So far, there has been no formal response from the University of Missouri system about the SEIU’s organizing efforts at the St. Louis campus. But in response to news conference questions earlier this month, interim system President Mike Middleton made clear he doesn’t think faculty members need a union.
“I think we have a shared governance system at the University of Missouri system that is well equipped to handle the concerns of faculty, students and administrators,” he said. “I do question the need to bring in a third party to be engaged in our fairly well-established process of shared governance.
'If the shared governance were working, you and I would not be having this conversation.' -- Union organizer Nancy Cross
“I would rather relate directly with our faculty than to have to relate to a third party to address their concerns.”
Not surprisingly, Cross disagreed.
“If the shared governance were working,” she said, “you and I would not be having this conversation.”
Would-be union organizers at UMSL filed papers with university officials last month that they said should trigger an election about whether the SEIU would form a chapter on campus. But university officials said no election can be held until the system approves the proper process and procedures, and a system spokesman said there is no timetable for that to occur.
Cross said the union is prepared to wait “a reasonable amount of time for them to respond.”
“They’re obligated to do that under the law,” she said. “If they don’t do that, then we’ll have to go to court to get them to do that.”
She acknowledged that because UMSL is a public university, and the system is governed by a Board of Curators, circumstances are different than they are elsewhere.
“It's more convoluted,” she said. “At the community college level, it's done right with that community college, right then and there. The issue here is that UMSL is part of the University of Missouri system, so the chancellor does not get to make that decision on his or her own. They have to go through the Board of Curators.”
An additional wrinkle is that the university is in the midst of searching for a new president, whose views on unionization could play a role. But as that process plays out, UMSL faculty members have been carrying on lively debates for months, online and in person, over the benefits of a union.
Proponents have argued that by joining the SEIU faculty members would get a stronger voice in how the campus is run, along with improvements in areas such as wages, benefits and job security. Approving a union would not hand any power over to outsiders, they say, because union officials would come from the ranks of the faculty itself.
A fact sheet on the question put the issue this way:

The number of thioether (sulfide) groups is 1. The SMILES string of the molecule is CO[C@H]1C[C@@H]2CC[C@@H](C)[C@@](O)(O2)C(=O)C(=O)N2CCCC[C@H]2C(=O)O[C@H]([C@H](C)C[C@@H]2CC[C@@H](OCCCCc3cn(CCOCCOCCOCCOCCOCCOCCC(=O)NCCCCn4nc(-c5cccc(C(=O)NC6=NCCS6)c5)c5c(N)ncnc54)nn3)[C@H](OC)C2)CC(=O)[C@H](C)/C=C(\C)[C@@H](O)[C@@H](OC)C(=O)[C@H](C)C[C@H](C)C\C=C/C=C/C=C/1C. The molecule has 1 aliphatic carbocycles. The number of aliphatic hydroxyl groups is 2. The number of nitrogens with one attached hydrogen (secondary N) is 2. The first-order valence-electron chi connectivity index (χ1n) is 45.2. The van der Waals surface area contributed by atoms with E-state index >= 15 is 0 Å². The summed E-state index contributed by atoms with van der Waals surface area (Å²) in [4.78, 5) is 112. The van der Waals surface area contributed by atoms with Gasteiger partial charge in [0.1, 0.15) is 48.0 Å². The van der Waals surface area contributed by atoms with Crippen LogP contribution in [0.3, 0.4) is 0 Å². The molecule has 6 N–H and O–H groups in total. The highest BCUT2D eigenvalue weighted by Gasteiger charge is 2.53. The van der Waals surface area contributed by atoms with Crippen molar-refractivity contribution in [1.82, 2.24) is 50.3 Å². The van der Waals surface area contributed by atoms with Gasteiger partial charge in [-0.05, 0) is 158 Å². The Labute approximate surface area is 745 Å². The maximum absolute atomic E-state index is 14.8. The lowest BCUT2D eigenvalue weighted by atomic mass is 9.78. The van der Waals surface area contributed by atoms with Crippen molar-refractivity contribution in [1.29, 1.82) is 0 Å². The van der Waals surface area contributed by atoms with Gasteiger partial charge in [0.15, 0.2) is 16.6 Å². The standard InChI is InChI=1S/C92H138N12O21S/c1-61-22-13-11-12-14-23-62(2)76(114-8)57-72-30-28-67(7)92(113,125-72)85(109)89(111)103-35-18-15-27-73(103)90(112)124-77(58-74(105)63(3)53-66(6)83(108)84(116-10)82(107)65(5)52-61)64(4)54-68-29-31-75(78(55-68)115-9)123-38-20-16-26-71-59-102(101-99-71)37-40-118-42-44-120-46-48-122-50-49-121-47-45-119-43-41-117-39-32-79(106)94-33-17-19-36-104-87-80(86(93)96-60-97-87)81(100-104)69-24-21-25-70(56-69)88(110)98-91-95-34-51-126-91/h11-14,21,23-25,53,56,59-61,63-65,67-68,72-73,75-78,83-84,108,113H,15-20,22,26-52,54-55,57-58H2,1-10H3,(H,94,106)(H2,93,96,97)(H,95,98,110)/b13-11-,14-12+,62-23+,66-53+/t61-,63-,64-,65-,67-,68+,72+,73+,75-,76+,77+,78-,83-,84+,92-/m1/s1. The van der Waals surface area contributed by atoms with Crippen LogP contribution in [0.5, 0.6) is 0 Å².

“Forming a union can only guarantee one thing: when workers stick together we have more bargaining power than we do as scattered individuals.”
Opponents, though, say that any change in the balance of power that a union brings would hurt whatever collegiality exists on campus, without bringing any benefits. In an interview, history Professor Kevin Fernlund put it this way:
“Unions are very polarizing, and in the case of the academy, you're talking about trying to make one culture, a union culture, work in a completely different culture, a culture of higher education, a culture of the academy. It's literally a cultural clash.”
'You're talking about trying to make one culture, a union culture, work in a completely different culture, a culture of higher education, a culture of the academy.' -- UMSL history Professor Kevin Fernlund
Fernlund said he already has a voice in how the UMSL campus is run, by electing a member to the Faculty Senate, which works with the administration in a shared governance system. He doesn’t see what he would gain with the 2.5 percent of his salary he would have to pay in union dues.
“We're not a business,” Fernlund said. “There's no profit to try to argue over and try to share. There's just allocated money. So the union would not be able to win any more money for the faculty. It might be able to argue for a redistribution of existing money, but there's no profit out there somewhere that could be shared equitably.
“There are problems. Since the Great Recession, every state has had problems, and UMSL is no exception. But SEIU is not the solution to those problems. A stronger and more vigorous economy, and more tax receipts to Jefferson City, that's the solution.”
How will the union fight end at UMSL?
Cross insisted that the union will win the right to organize. Then, she said, negotiations will follow.
“If we win the election, they're obligated to bargain with us,” she said of the Board of Curators.
Fernlund sees a protracted battle ahead, but he doesn’t think the SEIU will come out on top.
“I think we're going to be able to preserve our faculty governance and preserve our academic culture,” he said. “It will be a long fight. They have all kinds of resources, and they have everything to gain and nothing to lose. So they will try to wear us down, but I think we'll prevail.”
The University of Missouri’s Board of Curators holds the license for St. Louis Public Radio.